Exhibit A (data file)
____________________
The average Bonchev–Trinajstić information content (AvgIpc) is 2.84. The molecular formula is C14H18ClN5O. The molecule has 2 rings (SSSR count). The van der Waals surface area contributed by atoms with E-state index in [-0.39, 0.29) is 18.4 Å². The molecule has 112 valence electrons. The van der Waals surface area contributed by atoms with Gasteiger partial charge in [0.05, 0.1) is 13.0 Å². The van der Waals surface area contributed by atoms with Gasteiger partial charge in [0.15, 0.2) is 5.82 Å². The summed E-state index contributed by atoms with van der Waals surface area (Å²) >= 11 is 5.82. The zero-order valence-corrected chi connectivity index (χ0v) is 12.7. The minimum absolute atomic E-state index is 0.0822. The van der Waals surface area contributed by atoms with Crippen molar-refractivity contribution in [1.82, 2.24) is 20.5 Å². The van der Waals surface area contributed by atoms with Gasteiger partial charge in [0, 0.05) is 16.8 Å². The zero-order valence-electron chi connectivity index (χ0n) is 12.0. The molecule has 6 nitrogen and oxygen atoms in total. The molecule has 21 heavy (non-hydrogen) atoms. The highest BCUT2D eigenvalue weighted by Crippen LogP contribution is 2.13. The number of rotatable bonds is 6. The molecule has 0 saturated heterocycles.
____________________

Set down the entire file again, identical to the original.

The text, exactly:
The average Bonchev–Trinajstić information content (AvgIpc) is 2.84. The molecular formula is C14H18ClN5O. The molecule has 2 rings (SSSR count). The van der Waals surface area contributed by atoms with E-state index in [-0.39, 0.29) is 18.4 Å². The molecule has 112 valence electrons. The van der Waals surface area contributed by atoms with Gasteiger partial charge in [0.05, 0.1) is 13.0 Å². The van der Waals surface area contributed by atoms with Gasteiger partial charge in [0.15, 0.2) is 5.82 Å². The summed E-state index contributed by atoms with van der Waals surface area (Å²) >= 11 is 5.82. The zero-order valence-corrected chi connectivity index (χ0v) is 12.7. The minimum absolute atomic E-state index is 0.0822. The van der Waals surface area contributed by atoms with Crippen molar-refractivity contribution in [1.82, 2.24) is 20.5 Å². The van der Waals surface area contributed by atoms with Gasteiger partial charge in [0, 0.05) is 16.8 Å². The zero-order valence-electron chi connectivity index (χ0n) is 12.0. The molecule has 6 nitrogen and oxygen atoms in total. The molecule has 21 heavy (non-hydrogen) atoms. The highest BCUT2D eigenvalue weighted by Crippen LogP contribution is 2.13. The number of rotatable bonds is 6. The molecule has 0 saturated heterocycles.